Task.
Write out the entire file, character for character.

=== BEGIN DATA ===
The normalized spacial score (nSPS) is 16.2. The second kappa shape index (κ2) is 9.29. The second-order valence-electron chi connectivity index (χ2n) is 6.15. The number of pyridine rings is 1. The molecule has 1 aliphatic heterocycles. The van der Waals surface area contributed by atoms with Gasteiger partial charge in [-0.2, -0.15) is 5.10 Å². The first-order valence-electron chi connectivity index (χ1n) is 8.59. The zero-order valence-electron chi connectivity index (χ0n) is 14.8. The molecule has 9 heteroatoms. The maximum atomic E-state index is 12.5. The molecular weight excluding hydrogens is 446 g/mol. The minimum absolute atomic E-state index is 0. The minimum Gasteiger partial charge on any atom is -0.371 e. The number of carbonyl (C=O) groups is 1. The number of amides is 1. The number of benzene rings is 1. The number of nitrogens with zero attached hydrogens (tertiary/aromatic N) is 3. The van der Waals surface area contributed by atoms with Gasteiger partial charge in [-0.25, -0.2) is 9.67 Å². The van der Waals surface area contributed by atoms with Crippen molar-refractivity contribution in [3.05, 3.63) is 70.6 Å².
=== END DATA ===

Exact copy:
The normalized spacial score (nSPS) is 16.2. The second kappa shape index (κ2) is 9.29. The second-order valence-electron chi connectivity index (χ2n) is 6.15. The number of pyridine rings is 1. The molecule has 1 aliphatic heterocycles. The van der Waals surface area contributed by atoms with Gasteiger partial charge in [-0.2, -0.15) is 5.10 Å². The first-order valence-electron chi connectivity index (χ1n) is 8.59. The zero-order valence-electron chi connectivity index (χ0n) is 14.8. The molecule has 9 heteroatoms. The maximum atomic E-state index is 12.5. The molecular weight excluding hydrogens is 446 g/mol. The minimum absolute atomic E-state index is 0. The minimum Gasteiger partial charge on any atom is -0.371 e. The number of carbonyl (C=O) groups is 1. The number of amides is 1. The number of benzene rings is 1. The number of nitrogens with zero attached hydrogens (tertiary/aromatic N) is 3. The van der Waals surface area contributed by atoms with Gasteiger partial charge in [-0.25, -0.2) is 9.67 Å². The van der Waals surface area contributed by atoms with Crippen molar-refractivity contribution in [3.05, 3.63) is 70.6 Å².